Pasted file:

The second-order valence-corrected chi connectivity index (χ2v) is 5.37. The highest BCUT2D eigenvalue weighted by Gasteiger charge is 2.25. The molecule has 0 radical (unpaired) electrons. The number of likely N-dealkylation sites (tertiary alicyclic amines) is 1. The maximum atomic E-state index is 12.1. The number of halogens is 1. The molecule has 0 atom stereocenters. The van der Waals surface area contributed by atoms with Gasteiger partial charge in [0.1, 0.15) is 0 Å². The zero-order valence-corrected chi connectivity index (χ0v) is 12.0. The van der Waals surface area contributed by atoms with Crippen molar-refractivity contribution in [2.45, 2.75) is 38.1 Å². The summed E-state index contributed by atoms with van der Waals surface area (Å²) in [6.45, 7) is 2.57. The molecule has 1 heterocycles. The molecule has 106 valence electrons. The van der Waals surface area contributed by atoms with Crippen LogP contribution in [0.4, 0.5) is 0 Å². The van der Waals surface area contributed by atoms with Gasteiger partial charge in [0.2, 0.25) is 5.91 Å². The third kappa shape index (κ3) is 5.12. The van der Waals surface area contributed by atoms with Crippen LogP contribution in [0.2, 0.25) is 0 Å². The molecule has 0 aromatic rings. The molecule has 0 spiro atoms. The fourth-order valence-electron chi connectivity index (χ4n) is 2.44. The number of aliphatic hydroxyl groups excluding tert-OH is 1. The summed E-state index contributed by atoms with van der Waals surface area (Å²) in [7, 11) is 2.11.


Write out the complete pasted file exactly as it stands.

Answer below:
The second-order valence-corrected chi connectivity index (χ2v) is 5.37. The highest BCUT2D eigenvalue weighted by Gasteiger charge is 2.25. The molecule has 0 radical (unpaired) electrons. The number of likely N-dealkylation sites (tertiary alicyclic amines) is 1. The maximum atomic E-state index is 12.1. The number of halogens is 1. The molecule has 0 atom stereocenters. The van der Waals surface area contributed by atoms with Gasteiger partial charge in [0.1, 0.15) is 0 Å². The zero-order valence-corrected chi connectivity index (χ0v) is 12.0. The van der Waals surface area contributed by atoms with Crippen molar-refractivity contribution in [2.45, 2.75) is 38.1 Å². The summed E-state index contributed by atoms with van der Waals surface area (Å²) in [6.45, 7) is 2.57. The molecule has 1 heterocycles. The molecule has 106 valence electrons. The van der Waals surface area contributed by atoms with Crippen LogP contribution in [0.4, 0.5) is 0 Å². The van der Waals surface area contributed by atoms with Gasteiger partial charge in [0.2, 0.25) is 5.91 Å². The third kappa shape index (κ3) is 5.12. The van der Waals surface area contributed by atoms with Crippen LogP contribution in [0.2, 0.25) is 0 Å². The molecule has 0 aromatic rings. The molecule has 0 spiro atoms. The fourth-order valence-electron chi connectivity index (χ4n) is 2.44. The number of aliphatic hydroxyl groups excluding tert-OH is 1. The summed E-state index contributed by atoms with van der Waals surface area (Å²) in [7, 11) is 2.11.